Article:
Duty Drawback Explained
Originally enacted in 1789 as part of the Original Tariff Act, Duty Drawback is the refund of 99% of the duties, taxes, fees and tariffs paid to Customs and Border Protection on merchandise imported into the United States that is subsequently exported or destroyed.
Duty Drawback Example
How Duty Paid Imports Become Drawback Eligible
Duty Paid Imports
A company imports merchandise or components into the United States. Duties, fees and taxes are paid to Customs and Border Protection.
The company then exports the duty paid merchandise from the United States or exports substituted merchandise.
Claim Preparation and Filing
Our drawback analytics team validates the data required to prepare a drawback claim. We utilize custom duty drawback software to prepare and submit drawback claim with Customs.
Duty Drawback Refund
Companies operating under Accelerated Payment Privilege receive the customs duty refund check of 99% of the duties, fees and taxes within 30 days of claim submission.
Customs Duty Drawback Filing Provisions
The Statutory Drawback Filing Provisions Found in the Tariff Act of 1930 as Amended
Unused Merchandise Drawback
Provisions: 19 USC 1313(j)(1) and 1313(j)(2)
Unused Merchandise Drawback allows for the refund of import duty on merchandise exported product in essentially the same condition. This provision allows for an extensive list of incidental operations, such as testing, cleaning, and painting. Essentially any value-added process short of a manufacturer, as defined above, is allowable under unused merchandise. However, the merchandise cannot be used in the United States for its intended purpose prior to exportation.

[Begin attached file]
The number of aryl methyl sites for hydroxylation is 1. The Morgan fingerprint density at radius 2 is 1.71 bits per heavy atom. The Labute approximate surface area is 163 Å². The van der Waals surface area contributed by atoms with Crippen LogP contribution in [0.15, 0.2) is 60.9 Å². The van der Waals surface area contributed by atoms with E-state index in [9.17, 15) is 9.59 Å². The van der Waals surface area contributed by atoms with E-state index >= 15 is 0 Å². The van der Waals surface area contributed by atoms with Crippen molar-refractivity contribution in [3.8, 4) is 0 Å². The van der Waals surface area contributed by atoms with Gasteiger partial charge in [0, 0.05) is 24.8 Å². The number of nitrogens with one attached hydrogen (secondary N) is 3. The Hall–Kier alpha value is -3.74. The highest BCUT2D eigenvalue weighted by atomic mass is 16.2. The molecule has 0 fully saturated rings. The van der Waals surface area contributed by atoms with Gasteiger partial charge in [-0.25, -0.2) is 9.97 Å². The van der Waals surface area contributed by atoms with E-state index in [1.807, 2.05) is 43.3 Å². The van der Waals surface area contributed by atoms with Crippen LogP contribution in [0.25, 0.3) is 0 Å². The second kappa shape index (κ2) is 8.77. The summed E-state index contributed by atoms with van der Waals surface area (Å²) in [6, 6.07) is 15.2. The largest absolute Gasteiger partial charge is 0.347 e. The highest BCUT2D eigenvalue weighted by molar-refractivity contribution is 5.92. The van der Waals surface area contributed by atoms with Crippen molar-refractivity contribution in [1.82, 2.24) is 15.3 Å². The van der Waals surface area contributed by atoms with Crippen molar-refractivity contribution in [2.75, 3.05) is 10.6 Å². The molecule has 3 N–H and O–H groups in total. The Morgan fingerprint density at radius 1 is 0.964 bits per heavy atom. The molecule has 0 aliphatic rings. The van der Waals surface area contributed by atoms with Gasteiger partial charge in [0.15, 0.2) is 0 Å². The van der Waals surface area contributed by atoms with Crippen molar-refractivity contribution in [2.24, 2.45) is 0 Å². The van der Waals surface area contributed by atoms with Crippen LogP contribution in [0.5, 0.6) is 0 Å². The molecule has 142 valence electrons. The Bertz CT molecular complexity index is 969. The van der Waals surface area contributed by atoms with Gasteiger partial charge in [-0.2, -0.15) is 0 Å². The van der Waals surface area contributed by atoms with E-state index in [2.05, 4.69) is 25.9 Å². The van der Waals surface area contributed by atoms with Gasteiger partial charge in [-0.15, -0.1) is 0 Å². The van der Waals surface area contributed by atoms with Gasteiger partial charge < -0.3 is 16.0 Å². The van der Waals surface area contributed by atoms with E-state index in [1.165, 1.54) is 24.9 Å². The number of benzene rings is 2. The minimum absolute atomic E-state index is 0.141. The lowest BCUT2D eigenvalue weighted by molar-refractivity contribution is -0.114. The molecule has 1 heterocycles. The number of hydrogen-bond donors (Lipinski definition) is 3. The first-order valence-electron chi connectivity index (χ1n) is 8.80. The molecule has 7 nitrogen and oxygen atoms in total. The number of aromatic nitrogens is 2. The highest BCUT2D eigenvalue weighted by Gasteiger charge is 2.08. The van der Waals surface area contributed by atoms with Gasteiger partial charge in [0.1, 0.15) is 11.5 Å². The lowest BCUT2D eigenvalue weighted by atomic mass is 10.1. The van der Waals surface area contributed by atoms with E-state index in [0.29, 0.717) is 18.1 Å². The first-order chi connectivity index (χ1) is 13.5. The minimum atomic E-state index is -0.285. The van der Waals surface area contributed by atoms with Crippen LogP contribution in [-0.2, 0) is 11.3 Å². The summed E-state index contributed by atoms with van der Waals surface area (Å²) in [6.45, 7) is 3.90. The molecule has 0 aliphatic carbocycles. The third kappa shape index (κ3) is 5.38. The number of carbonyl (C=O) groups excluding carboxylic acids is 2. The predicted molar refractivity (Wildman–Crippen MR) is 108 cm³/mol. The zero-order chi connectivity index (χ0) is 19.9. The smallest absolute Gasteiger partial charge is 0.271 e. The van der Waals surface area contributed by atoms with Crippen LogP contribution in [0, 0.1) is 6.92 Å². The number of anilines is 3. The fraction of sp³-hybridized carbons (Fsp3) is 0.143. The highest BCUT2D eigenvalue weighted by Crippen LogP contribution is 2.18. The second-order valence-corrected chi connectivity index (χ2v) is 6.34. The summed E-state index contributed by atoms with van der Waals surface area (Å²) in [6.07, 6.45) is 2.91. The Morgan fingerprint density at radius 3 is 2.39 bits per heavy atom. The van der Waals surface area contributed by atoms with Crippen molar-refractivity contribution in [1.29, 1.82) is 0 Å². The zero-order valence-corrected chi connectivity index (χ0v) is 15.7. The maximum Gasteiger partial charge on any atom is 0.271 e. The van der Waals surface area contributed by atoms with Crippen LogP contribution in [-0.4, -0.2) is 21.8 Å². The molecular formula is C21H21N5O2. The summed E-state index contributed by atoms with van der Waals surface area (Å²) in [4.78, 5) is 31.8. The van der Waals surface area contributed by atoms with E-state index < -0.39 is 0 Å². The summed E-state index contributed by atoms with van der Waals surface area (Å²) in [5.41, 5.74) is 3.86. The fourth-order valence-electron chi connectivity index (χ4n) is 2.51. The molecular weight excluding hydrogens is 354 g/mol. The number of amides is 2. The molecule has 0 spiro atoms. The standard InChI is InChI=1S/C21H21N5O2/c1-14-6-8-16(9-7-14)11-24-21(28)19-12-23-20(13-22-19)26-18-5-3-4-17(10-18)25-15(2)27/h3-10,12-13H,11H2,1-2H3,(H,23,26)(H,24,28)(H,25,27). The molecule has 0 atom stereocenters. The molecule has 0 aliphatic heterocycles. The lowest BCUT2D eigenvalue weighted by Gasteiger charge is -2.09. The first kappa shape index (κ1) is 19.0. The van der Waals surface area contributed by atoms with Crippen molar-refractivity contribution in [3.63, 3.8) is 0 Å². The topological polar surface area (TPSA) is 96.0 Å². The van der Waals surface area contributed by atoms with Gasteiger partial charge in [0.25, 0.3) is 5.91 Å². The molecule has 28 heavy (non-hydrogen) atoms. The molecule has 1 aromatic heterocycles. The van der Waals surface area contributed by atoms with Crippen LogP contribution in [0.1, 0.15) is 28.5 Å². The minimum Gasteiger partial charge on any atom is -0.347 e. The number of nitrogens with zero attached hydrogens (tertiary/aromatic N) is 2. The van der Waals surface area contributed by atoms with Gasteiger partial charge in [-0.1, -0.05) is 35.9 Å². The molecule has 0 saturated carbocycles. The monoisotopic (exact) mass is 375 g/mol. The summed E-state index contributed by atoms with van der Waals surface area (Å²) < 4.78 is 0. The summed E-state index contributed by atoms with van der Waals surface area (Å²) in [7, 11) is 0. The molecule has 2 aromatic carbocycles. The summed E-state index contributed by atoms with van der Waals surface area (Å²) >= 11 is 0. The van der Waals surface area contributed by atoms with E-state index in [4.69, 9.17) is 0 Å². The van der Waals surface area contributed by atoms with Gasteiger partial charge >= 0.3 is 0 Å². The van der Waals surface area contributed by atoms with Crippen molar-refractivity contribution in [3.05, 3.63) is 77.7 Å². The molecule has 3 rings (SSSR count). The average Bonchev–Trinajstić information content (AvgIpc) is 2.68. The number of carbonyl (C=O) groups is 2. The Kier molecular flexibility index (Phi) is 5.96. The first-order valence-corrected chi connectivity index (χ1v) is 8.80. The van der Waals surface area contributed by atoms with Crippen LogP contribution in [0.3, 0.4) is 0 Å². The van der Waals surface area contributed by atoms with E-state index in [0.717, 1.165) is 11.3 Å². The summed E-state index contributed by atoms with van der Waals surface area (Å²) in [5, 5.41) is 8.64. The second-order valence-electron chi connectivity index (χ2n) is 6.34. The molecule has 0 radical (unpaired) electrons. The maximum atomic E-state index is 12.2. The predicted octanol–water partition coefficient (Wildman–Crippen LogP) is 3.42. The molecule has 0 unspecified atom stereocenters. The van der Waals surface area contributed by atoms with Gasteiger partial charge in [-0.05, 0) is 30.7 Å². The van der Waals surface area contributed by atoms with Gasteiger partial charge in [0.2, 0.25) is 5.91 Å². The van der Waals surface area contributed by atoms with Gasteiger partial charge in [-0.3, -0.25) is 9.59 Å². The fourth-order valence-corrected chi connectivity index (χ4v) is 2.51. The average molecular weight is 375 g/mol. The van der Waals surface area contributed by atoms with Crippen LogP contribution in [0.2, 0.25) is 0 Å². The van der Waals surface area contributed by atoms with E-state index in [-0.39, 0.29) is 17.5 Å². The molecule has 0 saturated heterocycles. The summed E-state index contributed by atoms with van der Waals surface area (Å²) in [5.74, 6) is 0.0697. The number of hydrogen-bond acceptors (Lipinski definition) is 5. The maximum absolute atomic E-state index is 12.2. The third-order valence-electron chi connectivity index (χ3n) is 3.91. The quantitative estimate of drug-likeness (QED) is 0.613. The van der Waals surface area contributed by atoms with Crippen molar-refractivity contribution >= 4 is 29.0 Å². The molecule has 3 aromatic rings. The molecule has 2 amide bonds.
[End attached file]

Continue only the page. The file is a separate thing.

Provisions: 19 USC 1313(a) and 1313(b)
Manufacturing drawback involves raw materials and component parts that are used to make a new and different article of commerce that is subsequently exported. The production process must result in a product with either a new name, character, or use.
Provision: 19 USC 1313(p)
An industry specific drawback filing provision that allows for the refund of duties on the export of domestically produced petrochemicals in exchange (substituted) for chemicals imported into the United States, so long as they both fall within the same 8-digit HTSUS classification. Not all of the qualifying chemicals are derived from petroleum and we created a guide to help you identify if your imported chemicals meet the requirements.
Rejected Merchandise Drawback
Provision: 19 USC 1313(c)
Rejected Merchandise Drawback involves imported materials that do not meet specifications at the time of importation or are shipped without the consent of the consignee. The duty paid imported merchandise can be either exported or destroyed under Customs supervision to qualify. This provision does allow for the use of the merchandise in the US. For example, imported shoes are sold at the retail and returned by the consumer due to a defect.
Duty Drawback Matching Methods
These Are the Two Methods Used to Match Exports Back to Imports to Claim Duty Drawback Refund
Direct Identification Matching in Duty Drawback
1313(j)(1), 1313(a) and 1313(c)
The Direct Identification method uses lot number and serial number tracking to match an exported product with its exact importation. In the absence of lot numbers and serial number tracing, a claimant can instead utilize one of the acceptable accounting methods as a way of complying with the requirements.